Waffles: You’ll most probably find decent waffles all over the place, but Vitalgaufre was our favourite place! We loved the apple flavoured one!

Frites: When it comes to French Belgian fries, Maison Antoine has the best reputation in town. Don't forget to add some sauce!

Beer: Beer lovers should pay a visit to the Delirium Café, a brewery that offers more than 2000 types of beer! Our suggestion : chocolate beer!

Chocolate: Little needs to be said about Belgian chocolate.

Neuhaus, Mary, Godiva, Leonidas and Pierre Marcolini are only some of the most popular chocolate shops in Brussels. We would suggest La Belgique Gourmande as a budget friendlier yet equally tasty choice (their speculous flavoured choco bites were out of this world).

Ice Cream: Capoue was our favourite artisanal gelato place in Brussels and we could only recommend it. Vannila is maybe the most common ice cream flavour ever, but it's worth tasting it at Capoue as well!

Tea n'pastries: La Mercerie and Pepper Mint were our favourite tea rooms in the city and Wittamer was where we knew we’d find the best pastries!

It's waffles' land!


Being a multicultural city, Brussels offers a really wide range when it comes to food. Italian, Japanese, Indian, Portuguese, Greek and Arab are only some of the cuisines you’ll find there.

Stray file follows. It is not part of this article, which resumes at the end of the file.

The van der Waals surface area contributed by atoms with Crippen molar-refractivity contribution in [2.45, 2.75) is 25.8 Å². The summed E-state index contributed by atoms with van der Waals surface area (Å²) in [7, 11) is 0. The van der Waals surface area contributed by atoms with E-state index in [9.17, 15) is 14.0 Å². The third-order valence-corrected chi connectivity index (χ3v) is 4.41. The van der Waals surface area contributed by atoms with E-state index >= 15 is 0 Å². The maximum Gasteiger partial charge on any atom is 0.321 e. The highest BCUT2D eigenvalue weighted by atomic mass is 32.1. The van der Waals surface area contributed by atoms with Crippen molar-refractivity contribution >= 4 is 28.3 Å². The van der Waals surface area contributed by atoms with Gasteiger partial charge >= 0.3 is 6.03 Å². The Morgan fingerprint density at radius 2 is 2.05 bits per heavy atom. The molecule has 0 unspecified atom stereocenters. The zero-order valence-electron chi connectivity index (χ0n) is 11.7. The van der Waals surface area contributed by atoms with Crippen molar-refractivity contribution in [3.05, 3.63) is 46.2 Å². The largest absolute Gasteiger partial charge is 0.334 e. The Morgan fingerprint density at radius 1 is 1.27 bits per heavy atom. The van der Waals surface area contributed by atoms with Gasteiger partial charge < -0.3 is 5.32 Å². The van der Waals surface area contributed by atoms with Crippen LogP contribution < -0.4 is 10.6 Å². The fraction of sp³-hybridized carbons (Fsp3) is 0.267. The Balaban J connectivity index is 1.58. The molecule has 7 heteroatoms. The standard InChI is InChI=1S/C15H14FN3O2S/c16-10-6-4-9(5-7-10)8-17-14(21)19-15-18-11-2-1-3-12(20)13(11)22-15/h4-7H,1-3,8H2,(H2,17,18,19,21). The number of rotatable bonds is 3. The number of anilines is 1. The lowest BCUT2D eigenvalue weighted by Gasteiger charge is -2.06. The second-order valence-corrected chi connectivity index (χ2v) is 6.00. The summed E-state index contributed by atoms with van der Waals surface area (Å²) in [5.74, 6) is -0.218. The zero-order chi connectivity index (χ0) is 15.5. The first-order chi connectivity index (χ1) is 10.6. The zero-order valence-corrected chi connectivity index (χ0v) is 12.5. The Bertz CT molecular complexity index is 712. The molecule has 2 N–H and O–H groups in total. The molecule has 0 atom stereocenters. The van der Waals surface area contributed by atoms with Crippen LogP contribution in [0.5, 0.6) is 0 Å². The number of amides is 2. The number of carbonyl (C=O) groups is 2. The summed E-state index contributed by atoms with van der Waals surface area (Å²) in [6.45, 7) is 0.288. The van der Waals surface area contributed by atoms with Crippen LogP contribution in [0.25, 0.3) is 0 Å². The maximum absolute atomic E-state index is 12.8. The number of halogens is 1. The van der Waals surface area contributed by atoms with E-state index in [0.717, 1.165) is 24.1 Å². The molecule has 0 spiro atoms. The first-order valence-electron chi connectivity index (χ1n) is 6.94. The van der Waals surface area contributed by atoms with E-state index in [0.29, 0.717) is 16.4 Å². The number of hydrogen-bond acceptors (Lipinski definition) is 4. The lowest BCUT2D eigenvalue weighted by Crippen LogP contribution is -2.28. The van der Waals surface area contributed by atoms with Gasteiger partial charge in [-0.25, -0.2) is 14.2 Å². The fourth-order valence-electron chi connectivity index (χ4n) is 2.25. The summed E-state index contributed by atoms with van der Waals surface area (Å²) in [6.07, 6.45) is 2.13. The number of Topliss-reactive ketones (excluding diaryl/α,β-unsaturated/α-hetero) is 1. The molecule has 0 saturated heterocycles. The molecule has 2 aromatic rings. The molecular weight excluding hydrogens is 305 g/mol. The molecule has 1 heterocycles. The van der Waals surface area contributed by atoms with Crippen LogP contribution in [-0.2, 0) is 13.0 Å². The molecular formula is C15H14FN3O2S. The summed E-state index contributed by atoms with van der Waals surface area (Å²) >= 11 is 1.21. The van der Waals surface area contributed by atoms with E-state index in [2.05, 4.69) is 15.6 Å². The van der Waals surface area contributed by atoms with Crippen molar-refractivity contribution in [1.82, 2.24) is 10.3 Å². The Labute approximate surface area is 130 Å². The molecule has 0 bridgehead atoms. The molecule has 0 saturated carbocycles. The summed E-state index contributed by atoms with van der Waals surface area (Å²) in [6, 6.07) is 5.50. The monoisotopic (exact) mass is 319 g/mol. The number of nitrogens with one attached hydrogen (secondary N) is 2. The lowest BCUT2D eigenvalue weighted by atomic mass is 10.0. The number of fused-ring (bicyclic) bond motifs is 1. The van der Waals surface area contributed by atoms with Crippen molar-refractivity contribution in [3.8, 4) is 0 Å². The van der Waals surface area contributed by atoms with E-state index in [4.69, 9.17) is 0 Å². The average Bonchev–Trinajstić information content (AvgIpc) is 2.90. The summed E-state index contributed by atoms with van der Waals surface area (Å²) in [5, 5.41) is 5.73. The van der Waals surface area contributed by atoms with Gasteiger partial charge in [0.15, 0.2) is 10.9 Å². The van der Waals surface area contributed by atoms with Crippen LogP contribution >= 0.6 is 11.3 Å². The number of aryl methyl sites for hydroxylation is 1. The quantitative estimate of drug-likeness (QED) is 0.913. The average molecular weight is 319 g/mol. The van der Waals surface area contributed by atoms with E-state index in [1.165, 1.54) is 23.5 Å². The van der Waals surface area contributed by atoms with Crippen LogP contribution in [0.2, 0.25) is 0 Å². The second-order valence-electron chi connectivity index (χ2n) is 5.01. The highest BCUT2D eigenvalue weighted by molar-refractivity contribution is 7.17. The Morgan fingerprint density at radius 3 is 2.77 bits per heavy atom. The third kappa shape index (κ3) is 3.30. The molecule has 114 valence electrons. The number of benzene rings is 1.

Le Perroquet has been our absolute favourite place to eat in Brussels (try their pitas), both for its delicious dishes and for its design!

Head to Le Jardin de Nicolas for a more classic style designed all day café-restaurant. Hint: Perfectly located for food/coffee/dessert after your visit to Cinquantenaire Park.

Mano a mano and Il Nobile are great choices, when it comes to Italian food.

Greek food lovers will love Strofilia and Ouzerie.

Comme chez soi is said to be the absolute best restaurant in Brussels.

If you wish to take a quick break from your explorations to gain your power back, head to Exki (you’ll find them everywhere). They're quite famous for the fresh ingredients, used on their warm and cold snacks.

Apart from quick lunch and light dinner options, Le Pain Quotidien is a great place for breakfast too! Ask for their double cappuccino, and you’ll get a bowl. A “let’s sip our soup to get warm” kind of bowl!

Our dinner at Le Jardin de Nicolas


On our first visit to Brussels, we chose ApartHotel Adagio Access Brussels, for its central location and simple designed rooms.

On our second visit, we checked in at Chambord Hotel, also ideally located, with rich breakfast buffet and modern yet chic rooms.